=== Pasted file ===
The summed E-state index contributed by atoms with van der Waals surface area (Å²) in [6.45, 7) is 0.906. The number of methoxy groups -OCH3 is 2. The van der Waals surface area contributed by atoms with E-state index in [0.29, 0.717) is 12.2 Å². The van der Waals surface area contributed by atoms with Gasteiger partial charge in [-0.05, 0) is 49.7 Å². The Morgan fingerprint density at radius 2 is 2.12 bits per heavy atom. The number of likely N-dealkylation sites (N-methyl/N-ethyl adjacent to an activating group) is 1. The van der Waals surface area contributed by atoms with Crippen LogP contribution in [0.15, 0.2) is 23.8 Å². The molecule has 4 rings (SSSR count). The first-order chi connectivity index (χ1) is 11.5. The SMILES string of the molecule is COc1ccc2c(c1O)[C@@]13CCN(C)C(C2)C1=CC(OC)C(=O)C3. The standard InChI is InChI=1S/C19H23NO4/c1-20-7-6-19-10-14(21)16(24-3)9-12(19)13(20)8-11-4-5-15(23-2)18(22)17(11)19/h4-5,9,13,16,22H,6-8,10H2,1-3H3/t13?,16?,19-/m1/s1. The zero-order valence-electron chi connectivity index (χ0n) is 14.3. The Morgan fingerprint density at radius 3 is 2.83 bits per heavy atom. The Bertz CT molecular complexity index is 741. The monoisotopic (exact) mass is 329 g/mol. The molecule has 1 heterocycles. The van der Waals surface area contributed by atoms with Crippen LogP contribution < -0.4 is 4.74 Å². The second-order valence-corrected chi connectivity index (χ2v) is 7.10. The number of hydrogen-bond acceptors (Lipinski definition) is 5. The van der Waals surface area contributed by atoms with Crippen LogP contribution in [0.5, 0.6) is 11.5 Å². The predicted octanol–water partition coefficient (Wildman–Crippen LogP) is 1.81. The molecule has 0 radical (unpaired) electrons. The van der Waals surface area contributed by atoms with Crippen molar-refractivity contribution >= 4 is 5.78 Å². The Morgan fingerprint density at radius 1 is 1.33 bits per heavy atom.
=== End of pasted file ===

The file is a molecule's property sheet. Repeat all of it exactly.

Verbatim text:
The summed E-state index contributed by atoms with van der Waals surface area (Å²) in [6.45, 7) is 0.906. The number of methoxy groups -OCH3 is 2. The van der Waals surface area contributed by atoms with E-state index in [0.29, 0.717) is 12.2 Å². The van der Waals surface area contributed by atoms with Gasteiger partial charge in [-0.05, 0) is 49.7 Å². The Morgan fingerprint density at radius 2 is 2.12 bits per heavy atom. The number of likely N-dealkylation sites (N-methyl/N-ethyl adjacent to an activating group) is 1. The van der Waals surface area contributed by atoms with Crippen LogP contribution in [0.15, 0.2) is 23.8 Å². The molecule has 4 rings (SSSR count). The first-order chi connectivity index (χ1) is 11.5. The SMILES string of the molecule is COc1ccc2c(c1O)[C@@]13CCN(C)C(C2)C1=CC(OC)C(=O)C3. The standard InChI is InChI=1S/C19H23NO4/c1-20-7-6-19-10-14(21)16(24-3)9-12(19)13(20)8-11-4-5-15(23-2)18(22)17(11)19/h4-5,9,13,16,22H,6-8,10H2,1-3H3/t13?,16?,19-/m1/s1. The zero-order valence-electron chi connectivity index (χ0n) is 14.3. The Morgan fingerprint density at radius 3 is 2.83 bits per heavy atom. The Bertz CT molecular complexity index is 741. The monoisotopic (exact) mass is 329 g/mol. The molecule has 1 heterocycles. The van der Waals surface area contributed by atoms with Crippen LogP contribution < -0.4 is 4.74 Å². The second-order valence-corrected chi connectivity index (χ2v) is 7.10. The number of hydrogen-bond acceptors (Lipinski definition) is 5. The van der Waals surface area contributed by atoms with Crippen LogP contribution in [0.5, 0.6) is 11.5 Å². The predicted octanol–water partition coefficient (Wildman–Crippen LogP) is 1.81. The molecule has 0 radical (unpaired) electrons. The van der Waals surface area contributed by atoms with Crippen molar-refractivity contribution >= 4 is 5.78 Å². The Morgan fingerprint density at radius 1 is 1.33 bits per heavy atom.